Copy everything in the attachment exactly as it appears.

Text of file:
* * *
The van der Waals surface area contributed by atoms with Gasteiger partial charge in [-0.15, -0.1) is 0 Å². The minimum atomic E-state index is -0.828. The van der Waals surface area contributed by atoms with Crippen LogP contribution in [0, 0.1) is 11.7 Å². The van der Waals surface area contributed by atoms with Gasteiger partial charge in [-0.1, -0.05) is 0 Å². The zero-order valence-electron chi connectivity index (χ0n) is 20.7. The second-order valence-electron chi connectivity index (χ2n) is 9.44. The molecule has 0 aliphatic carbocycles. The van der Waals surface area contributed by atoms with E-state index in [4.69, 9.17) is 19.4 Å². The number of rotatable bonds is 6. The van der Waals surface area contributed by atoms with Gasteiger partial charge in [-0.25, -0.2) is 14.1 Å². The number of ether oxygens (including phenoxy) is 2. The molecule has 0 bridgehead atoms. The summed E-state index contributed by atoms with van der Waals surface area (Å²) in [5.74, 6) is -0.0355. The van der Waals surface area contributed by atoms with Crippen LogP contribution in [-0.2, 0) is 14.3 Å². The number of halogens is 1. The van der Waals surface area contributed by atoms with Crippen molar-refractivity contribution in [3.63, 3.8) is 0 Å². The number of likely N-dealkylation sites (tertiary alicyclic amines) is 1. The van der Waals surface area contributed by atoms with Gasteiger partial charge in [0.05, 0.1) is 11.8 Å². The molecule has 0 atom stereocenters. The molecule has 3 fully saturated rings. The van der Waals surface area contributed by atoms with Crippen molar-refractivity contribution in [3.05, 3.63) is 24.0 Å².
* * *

The van der Waals surface area contributed by atoms with Gasteiger partial charge in [-0.15, -0.1) is 0 Å². The minimum atomic E-state index is -0.828. The van der Waals surface area contributed by atoms with Crippen LogP contribution in [0, 0.1) is 11.7 Å². The van der Waals surface area contributed by atoms with Gasteiger partial charge in [-0.1, -0.05) is 0 Å². The zero-order valence-electron chi connectivity index (χ0n) is 20.7. The second-order valence-electron chi connectivity index (χ2n) is 9.44. The molecule has 0 aliphatic carbocycles. The van der Waals surface area contributed by atoms with E-state index in [4.69, 9.17) is 19.4 Å². The number of rotatable bonds is 6. The van der Waals surface area contributed by atoms with Gasteiger partial charge in [-0.25, -0.2) is 14.1 Å². The number of ether oxygens (including phenoxy) is 2. The molecule has 0 bridgehead atoms. The summed E-state index contributed by atoms with van der Waals surface area (Å²) in [5.74, 6) is -0.0355. The van der Waals surface area contributed by atoms with Crippen LogP contribution in [-0.2, 0) is 14.3 Å². The number of halogens is 1. The van der Waals surface area contributed by atoms with Crippen molar-refractivity contribution in [3.63, 3.8) is 0 Å². The number of likely N-dealkylation sites (tertiary alicyclic amines) is 1. The van der Waals surface area contributed by atoms with Gasteiger partial charge in [0.05, 0.1) is 11.8 Å². The molecule has 0 atom stereocenters. The molecule has 3 fully saturated rings. The van der Waals surface area contributed by atoms with Crippen molar-refractivity contribution in [3.05, 3.63) is 24.0 Å².